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> CJFs' Minories
shedmad66
post 17 Jun 2009, 19:00
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I may seem a bit 'still wet behind the ears', when i say this, but what, if anything, is so special about Cyril Freezers 'Minories' plan. [email protected] seen a lot about it in various magasins, and just wondered wht it was all about.
Cheers for any help


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Shedmad 66
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dwb
post 17 Jun 2009, 19:12
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It's hard to explain in a nutshell without reference to the original plan, but I'll try.

It's that time when if you had a space of about 2' x 8' for a OO gauge model railway, you reached for a map of the south west of England and modelled a small GWR branch line terminus station with a bay for the Autocoach, cattle dock, small engine shed, etc.

The idea of CJF's Minories was to fill this space with a small city terminus station. I think it had three passenger platforms, a parcels line and probably ditched the goods handling and put the engine facilities "off stage" in the fiddle yard. This set the scene for intensive morning and evening rush hour traffic with loco hauled trains. Fresh engines come in to take new trains away and release the previous loco in charge. At the end of the rush hour, carriages would be taken away by the station pilot to the carriage sheds for storage / cleaning until the next time.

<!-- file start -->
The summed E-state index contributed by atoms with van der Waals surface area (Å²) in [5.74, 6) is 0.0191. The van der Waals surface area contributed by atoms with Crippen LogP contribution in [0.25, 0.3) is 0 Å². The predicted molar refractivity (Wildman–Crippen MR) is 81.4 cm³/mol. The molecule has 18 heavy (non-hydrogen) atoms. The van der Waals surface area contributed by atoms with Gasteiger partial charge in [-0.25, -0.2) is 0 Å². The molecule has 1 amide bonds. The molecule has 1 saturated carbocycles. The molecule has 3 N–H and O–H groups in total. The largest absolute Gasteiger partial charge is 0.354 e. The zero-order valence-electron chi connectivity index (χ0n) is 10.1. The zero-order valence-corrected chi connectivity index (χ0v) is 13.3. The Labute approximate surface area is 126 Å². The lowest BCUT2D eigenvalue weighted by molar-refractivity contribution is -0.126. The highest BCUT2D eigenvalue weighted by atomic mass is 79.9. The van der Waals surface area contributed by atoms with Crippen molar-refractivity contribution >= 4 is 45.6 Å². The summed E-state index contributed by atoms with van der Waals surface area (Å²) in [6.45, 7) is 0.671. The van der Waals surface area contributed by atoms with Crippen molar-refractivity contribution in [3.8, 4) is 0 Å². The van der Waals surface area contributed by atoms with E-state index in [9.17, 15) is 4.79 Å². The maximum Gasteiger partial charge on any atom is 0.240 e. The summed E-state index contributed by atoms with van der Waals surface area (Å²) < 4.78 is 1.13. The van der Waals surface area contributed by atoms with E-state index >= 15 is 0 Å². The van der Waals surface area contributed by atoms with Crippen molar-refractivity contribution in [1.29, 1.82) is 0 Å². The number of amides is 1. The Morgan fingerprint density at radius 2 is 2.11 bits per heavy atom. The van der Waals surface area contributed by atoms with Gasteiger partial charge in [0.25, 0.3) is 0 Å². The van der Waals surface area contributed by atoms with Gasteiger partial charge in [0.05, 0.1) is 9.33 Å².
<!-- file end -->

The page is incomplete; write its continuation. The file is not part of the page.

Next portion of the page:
David


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alastairq
post 17 Jun 2009, 21:34
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the 'beauty' of the Minories plan was its simplicity.

CJF was a 'pioneer' in this respect..someone has to originate an idea, do they not?

Minories was originally concieved as David says, as an inner urban terminus......but on the original plan, all the pointwork was within a confined space...this making things easier regarding baseboards,e tc.

plus, IIRC, there were only 5 or 6 turnouts....and it is these turnouts and their position which held the key to the success of the design.

Yet the plan managed to display the grandeur and complexity of an inner city passenger terminal.

However, it's main forte was in its operational capabilities.

The pointwork was cleverly thought out so that every platform face could handle both arrivals and departures.

Plus, the orginal design was for 'double track'...which is much easier to work from an operational veiwpoint, than single track....so there was the potential for 'main line 'operation as we all knew it then, without breaking the bank regarding trackwork [which was more expensive back then than today, pro rata].....all within an area, a DWB says, which most commonly would have suggested a rural GWR branchline.